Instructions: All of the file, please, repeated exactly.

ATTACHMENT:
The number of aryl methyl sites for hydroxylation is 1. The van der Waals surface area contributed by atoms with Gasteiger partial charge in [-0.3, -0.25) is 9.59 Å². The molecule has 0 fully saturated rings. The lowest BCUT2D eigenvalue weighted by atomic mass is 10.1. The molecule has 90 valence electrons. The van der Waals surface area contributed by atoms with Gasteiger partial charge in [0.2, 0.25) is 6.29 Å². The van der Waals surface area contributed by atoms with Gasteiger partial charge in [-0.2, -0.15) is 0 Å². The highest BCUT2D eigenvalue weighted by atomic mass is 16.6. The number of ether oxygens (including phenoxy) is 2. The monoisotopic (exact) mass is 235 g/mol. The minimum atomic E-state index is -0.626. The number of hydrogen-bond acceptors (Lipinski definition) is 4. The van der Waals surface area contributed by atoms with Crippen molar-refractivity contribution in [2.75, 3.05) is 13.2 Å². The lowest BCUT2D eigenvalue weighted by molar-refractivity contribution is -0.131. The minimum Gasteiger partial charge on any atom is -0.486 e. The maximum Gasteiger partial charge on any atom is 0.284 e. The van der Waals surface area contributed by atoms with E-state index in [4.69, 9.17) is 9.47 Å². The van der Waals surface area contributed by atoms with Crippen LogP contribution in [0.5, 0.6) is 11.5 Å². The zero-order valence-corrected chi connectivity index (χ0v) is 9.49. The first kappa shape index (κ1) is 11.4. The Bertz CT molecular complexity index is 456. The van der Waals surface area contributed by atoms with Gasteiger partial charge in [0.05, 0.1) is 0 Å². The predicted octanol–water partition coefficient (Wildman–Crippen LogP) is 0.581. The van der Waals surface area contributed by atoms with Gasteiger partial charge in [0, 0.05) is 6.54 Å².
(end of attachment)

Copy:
The number of aryl methyl sites for hydroxylation is 1. The van der Waals surface area contributed by atoms with Gasteiger partial charge in [-0.3, -0.25) is 9.59 Å². The molecule has 0 fully saturated rings. The lowest BCUT2D eigenvalue weighted by atomic mass is 10.1. The molecule has 90 valence electrons. The van der Waals surface area contributed by atoms with Gasteiger partial charge in [0.2, 0.25) is 6.29 Å². The van der Waals surface area contributed by atoms with Gasteiger partial charge in [-0.2, -0.15) is 0 Å². The highest BCUT2D eigenvalue weighted by atomic mass is 16.6. The number of ether oxygens (including phenoxy) is 2. The monoisotopic (exact) mass is 235 g/mol. The minimum atomic E-state index is -0.626. The number of hydrogen-bond acceptors (Lipinski definition) is 4. The van der Waals surface area contributed by atoms with Crippen molar-refractivity contribution in [2.75, 3.05) is 13.2 Å². The lowest BCUT2D eigenvalue weighted by molar-refractivity contribution is -0.131. The minimum Gasteiger partial charge on any atom is -0.486 e. The maximum Gasteiger partial charge on any atom is 0.284 e. The van der Waals surface area contributed by atoms with E-state index in [4.69, 9.17) is 9.47 Å². The van der Waals surface area contributed by atoms with Crippen LogP contribution in [0.5, 0.6) is 11.5 Å². The zero-order valence-corrected chi connectivity index (χ0v) is 9.49. The first kappa shape index (κ1) is 11.4. The Bertz CT molecular complexity index is 456. The van der Waals surface area contributed by atoms with Gasteiger partial charge in [0.05, 0.1) is 0 Å². The predicted octanol–water partition coefficient (Wildman–Crippen LogP) is 0.581. The van der Waals surface area contributed by atoms with Gasteiger partial charge in [0, 0.05) is 6.54 Å².